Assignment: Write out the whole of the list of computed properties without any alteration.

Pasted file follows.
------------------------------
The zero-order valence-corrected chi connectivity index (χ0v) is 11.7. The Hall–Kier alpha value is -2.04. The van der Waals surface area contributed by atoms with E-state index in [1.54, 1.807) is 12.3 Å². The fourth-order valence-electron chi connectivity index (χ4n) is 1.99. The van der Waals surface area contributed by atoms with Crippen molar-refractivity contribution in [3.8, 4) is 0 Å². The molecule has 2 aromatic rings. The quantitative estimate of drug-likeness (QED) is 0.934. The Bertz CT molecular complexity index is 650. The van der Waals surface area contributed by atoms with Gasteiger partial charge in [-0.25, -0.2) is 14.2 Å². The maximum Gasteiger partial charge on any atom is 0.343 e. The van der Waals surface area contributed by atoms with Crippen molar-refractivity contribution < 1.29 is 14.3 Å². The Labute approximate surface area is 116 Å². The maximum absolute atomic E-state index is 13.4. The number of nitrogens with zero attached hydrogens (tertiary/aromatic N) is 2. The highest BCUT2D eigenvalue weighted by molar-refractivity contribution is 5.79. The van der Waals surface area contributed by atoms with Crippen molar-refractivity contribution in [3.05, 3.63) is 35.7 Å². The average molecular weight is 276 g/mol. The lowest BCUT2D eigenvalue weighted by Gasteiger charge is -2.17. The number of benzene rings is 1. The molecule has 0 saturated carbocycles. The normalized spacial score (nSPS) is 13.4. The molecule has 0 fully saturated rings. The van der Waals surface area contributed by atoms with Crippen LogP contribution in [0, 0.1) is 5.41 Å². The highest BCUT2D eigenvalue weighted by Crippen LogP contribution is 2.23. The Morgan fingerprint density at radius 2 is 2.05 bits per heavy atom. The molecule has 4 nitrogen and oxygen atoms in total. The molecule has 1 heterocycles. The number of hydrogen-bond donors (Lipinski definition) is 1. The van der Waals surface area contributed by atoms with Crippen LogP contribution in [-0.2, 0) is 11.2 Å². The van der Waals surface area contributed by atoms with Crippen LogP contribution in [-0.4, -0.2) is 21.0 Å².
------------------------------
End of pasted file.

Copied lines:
The zero-order valence-corrected chi connectivity index (χ0v) is 11.7. The Hall–Kier alpha value is -2.04. The van der Waals surface area contributed by atoms with E-state index in [1.54, 1.807) is 12.3 Å². The fourth-order valence-electron chi connectivity index (χ4n) is 1.99. The van der Waals surface area contributed by atoms with Crippen molar-refractivity contribution in [3.8, 4) is 0 Å². The molecule has 2 aromatic rings. The quantitative estimate of drug-likeness (QED) is 0.934. The Bertz CT molecular complexity index is 650. The van der Waals surface area contributed by atoms with Gasteiger partial charge in [-0.25, -0.2) is 14.2 Å². The maximum Gasteiger partial charge on any atom is 0.343 e. The van der Waals surface area contributed by atoms with Crippen molar-refractivity contribution < 1.29 is 14.3 Å². The Labute approximate surface area is 116 Å². The maximum absolute atomic E-state index is 13.4. The number of nitrogens with zero attached hydrogens (tertiary/aromatic N) is 2. The highest BCUT2D eigenvalue weighted by molar-refractivity contribution is 5.79. The van der Waals surface area contributed by atoms with Crippen molar-refractivity contribution in [3.05, 3.63) is 35.7 Å². The average molecular weight is 276 g/mol. The lowest BCUT2D eigenvalue weighted by Gasteiger charge is -2.17. The number of benzene rings is 1. The molecule has 0 saturated carbocycles. The normalized spacial score (nSPS) is 13.4. The molecule has 0 fully saturated rings. The van der Waals surface area contributed by atoms with Crippen LogP contribution in [0, 0.1) is 5.41 Å². The highest BCUT2D eigenvalue weighted by Crippen LogP contribution is 2.23. The Morgan fingerprint density at radius 2 is 2.05 bits per heavy atom. The molecule has 4 nitrogen and oxygen atoms in total. The molecule has 1 heterocycles. The number of hydrogen-bond donors (Lipinski definition) is 1. The van der Waals surface area contributed by atoms with Crippen LogP contribution in [-0.2, 0) is 11.2 Å². The van der Waals surface area contributed by atoms with Crippen LogP contribution in [-0.4, -0.2) is 21.0 Å².